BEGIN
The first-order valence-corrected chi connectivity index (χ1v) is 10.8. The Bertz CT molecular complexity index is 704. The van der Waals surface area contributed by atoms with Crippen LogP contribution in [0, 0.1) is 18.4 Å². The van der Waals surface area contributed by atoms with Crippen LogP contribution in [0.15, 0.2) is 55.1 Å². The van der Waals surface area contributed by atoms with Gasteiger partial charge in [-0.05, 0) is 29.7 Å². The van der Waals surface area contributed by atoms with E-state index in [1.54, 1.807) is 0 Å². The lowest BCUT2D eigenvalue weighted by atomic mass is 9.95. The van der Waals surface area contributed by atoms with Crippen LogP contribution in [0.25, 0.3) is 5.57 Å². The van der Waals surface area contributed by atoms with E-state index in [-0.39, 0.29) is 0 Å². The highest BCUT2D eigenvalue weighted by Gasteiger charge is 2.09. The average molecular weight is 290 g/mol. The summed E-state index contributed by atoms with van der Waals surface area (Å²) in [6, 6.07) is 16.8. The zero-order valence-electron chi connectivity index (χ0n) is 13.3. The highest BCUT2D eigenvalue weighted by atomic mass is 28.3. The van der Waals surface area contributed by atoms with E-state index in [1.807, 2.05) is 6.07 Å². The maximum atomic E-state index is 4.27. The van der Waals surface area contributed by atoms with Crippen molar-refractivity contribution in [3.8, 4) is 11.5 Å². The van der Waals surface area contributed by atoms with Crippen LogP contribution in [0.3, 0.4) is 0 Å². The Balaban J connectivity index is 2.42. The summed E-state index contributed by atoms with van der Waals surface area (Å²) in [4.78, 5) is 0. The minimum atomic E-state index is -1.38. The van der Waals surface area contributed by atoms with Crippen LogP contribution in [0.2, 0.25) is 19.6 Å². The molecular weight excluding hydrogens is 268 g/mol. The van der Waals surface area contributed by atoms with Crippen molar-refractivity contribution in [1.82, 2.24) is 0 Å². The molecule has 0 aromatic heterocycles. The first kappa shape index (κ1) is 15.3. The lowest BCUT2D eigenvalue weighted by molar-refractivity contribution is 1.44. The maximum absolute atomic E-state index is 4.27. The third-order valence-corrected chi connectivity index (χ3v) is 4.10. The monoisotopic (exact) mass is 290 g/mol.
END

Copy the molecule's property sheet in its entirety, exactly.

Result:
The first-order valence-corrected chi connectivity index (χ1v) is 10.8. The Bertz CT molecular complexity index is 704. The van der Waals surface area contributed by atoms with Crippen LogP contribution in [0, 0.1) is 18.4 Å². The van der Waals surface area contributed by atoms with Crippen LogP contribution in [0.15, 0.2) is 55.1 Å². The van der Waals surface area contributed by atoms with Gasteiger partial charge in [-0.05, 0) is 29.7 Å². The van der Waals surface area contributed by atoms with E-state index in [1.54, 1.807) is 0 Å². The lowest BCUT2D eigenvalue weighted by atomic mass is 9.95. The van der Waals surface area contributed by atoms with Crippen LogP contribution in [0.25, 0.3) is 5.57 Å². The van der Waals surface area contributed by atoms with E-state index in [-0.39, 0.29) is 0 Å². The highest BCUT2D eigenvalue weighted by Gasteiger charge is 2.09. The average molecular weight is 290 g/mol. The summed E-state index contributed by atoms with van der Waals surface area (Å²) in [6, 6.07) is 16.8. The zero-order valence-electron chi connectivity index (χ0n) is 13.3. The highest BCUT2D eigenvalue weighted by atomic mass is 28.3. The van der Waals surface area contributed by atoms with E-state index in [1.807, 2.05) is 6.07 Å². The maximum atomic E-state index is 4.27. The van der Waals surface area contributed by atoms with Crippen molar-refractivity contribution in [3.8, 4) is 11.5 Å². The van der Waals surface area contributed by atoms with Crippen LogP contribution in [0.3, 0.4) is 0 Å². The Balaban J connectivity index is 2.42. The summed E-state index contributed by atoms with van der Waals surface area (Å²) in [4.78, 5) is 0. The minimum atomic E-state index is -1.38. The van der Waals surface area contributed by atoms with Crippen LogP contribution in [0.2, 0.25) is 19.6 Å². The molecular weight excluding hydrogens is 268 g/mol. The van der Waals surface area contributed by atoms with Crippen molar-refractivity contribution in [1.82, 2.24) is 0 Å². The molecule has 0 aromatic heterocycles. The first kappa shape index (κ1) is 15.3. The lowest BCUT2D eigenvalue weighted by molar-refractivity contribution is 1.44. The maximum absolute atomic E-state index is 4.27. The third-order valence-corrected chi connectivity index (χ3v) is 4.10. The monoisotopic (exact) mass is 290 g/mol.